Difference between copyright and patent

June 02, 2022

This article was written by Monesh Mehndiratta, a student of BA LLB, Graphic Era Hill University, Dehradun. This article talks about IPR and then moves on specifically to copyright and patents and the difference between the two. 

It has been published by Rachit Garg.


Intellectual Property Rights (IPR) deal with intangible property or the creations of human mind and intellect. According to Black’s Law Dictionary intellectual property means “a category of intellectual property rights which protects commercially valuable products of the human intellect”. The artistic works, ideas, creations, inventions, designs, symbols, names etc, are protected by the IPR law. It tends to give exclusive rights that a creator enjoys over his own original work for a certain period of time. Article 27 of the UDHR also mentions such rights. The two main historical events that led to its development are the Paris Convention for the Protection of Industrial Property in 1883 and the Berne Conventionon Protection of Literary and Artistic Works in 1886. In ancient times, there was no such mechanism to give recognition to the inventions, ideas, and artistic work done by the people. With innovation, economic growth and numerous discoveries, the need to safeguard people’s work was felt and taken into consideration. As a result, the country signed the TRIPS agreement (Trade Related Aspects of Intellectual Property).

Types of IPR

Following are the types of intellectual property rights:


In India, the legislation relating to copyright is the Indian Copyrights Act, 1957.  According to the Act, it means the exclusive right to do or authorize any act with regard to the work which forms the subject matter of the copyright given therein. This means that a person having copyright ownership has the right to reproduce the copies, circulate them in public, perform, translate or adapt the work, which can be literature, drama, film or an artistic work. Copyright subsists in head notes, editorial notes, etc. for case law reports. (Eastern Book Co. v. Navin J. Desai, 2001)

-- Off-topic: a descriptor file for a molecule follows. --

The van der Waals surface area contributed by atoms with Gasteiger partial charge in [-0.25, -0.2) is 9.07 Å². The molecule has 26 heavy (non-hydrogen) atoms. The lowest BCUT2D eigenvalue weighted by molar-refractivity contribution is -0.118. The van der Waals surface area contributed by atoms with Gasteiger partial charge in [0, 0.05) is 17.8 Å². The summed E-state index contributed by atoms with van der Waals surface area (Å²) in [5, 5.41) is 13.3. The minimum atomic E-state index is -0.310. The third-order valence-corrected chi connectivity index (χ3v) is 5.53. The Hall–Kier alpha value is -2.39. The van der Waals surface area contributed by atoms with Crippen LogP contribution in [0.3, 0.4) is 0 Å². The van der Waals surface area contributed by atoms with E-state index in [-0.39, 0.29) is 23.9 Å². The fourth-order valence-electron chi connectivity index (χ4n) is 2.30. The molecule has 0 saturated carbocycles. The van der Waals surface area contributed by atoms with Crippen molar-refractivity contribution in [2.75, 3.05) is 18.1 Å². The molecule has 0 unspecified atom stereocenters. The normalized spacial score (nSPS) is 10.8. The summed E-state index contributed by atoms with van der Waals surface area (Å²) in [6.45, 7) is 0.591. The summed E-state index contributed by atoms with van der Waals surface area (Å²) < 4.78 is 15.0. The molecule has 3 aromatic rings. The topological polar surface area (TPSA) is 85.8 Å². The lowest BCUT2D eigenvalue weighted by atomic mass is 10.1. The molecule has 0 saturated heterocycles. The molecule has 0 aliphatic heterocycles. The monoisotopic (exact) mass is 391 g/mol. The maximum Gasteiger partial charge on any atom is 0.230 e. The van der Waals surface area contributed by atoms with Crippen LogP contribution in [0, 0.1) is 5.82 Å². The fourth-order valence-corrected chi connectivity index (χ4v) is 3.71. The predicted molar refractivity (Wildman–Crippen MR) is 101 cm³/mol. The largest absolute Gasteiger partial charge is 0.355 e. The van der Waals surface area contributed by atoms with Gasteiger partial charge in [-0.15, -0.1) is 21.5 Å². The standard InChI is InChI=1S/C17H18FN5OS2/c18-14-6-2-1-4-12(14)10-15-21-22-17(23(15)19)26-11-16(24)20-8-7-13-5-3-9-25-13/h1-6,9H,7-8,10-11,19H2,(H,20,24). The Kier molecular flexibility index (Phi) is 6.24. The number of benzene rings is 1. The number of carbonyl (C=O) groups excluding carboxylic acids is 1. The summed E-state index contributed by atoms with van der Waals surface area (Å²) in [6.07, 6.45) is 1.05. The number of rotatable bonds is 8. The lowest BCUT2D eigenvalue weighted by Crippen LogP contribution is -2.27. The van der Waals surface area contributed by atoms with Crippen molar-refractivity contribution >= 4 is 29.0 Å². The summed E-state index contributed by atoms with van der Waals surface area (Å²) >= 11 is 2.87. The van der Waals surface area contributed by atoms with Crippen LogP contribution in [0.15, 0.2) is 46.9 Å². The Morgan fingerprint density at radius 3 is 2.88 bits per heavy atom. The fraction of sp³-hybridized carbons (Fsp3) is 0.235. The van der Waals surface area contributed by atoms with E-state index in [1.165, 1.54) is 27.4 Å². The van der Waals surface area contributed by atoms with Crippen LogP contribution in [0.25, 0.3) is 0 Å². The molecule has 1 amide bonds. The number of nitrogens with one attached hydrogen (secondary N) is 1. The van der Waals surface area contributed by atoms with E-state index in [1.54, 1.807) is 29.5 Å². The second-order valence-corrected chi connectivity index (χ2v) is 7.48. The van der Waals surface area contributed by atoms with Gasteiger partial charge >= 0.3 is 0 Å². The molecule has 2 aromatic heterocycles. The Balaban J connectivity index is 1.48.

Criteria for the protection of a copyright

In order to qualify for copyright, the work must fulfill the following conditions:

Subject matter of a copyright

Section 13-16 of the Act, provides all the work that are under the protection of copyright:-

  1. Literary work
  2. Dramatic work
  3. Musical work
  4. Cinematograph work
  5. Sound recording
  6. Artistic work
  7. Computer programme
  8. Architectural work.

In the case of Express Newspaper v. Liverpool Daily Post (1985),  the plaintiff’s grids and five letter sequences were published in his paper for a competition. The defendant copied it on his own paper. The court held that it is an infringement of copyright as grids and five letter sequences contain useful information. 

The words in the dictionary are also copyrightable as the compilation required hard work and skills.  (V. Govindan v. EM Gopal Krishna Kone and Anr ,1923) 

However, the following subjects have been excluded from the purview of copyright. 

These are:

Ownership of a copyright

According to Section 17 of the Act, the author has the ownership of the copyright on the work. But there are certain conditions:

  1. If the work has been done during the course of employment by an employee, the ownership of the copyright will vest with the employer unless there exists an agreement for the same. 
  2. If the photographs, paintings, portraits, engravings or cinematograph are made at the instance of someone else, he/she will be the first owner in absence of any agreement. 
  3. In case of government work, the government will be the owner and vest ownership of copyright. 
  4. If the work falls in the category of Section 41 of the Act, the international Organization will be the first owner. 
  5. If the work has been published under the direction of any public undertaking, such public undertaking will be the owner. 
  6. If a speech has been delivered in public, then the person who made the speech will be the first person and not the organizer or host of the show.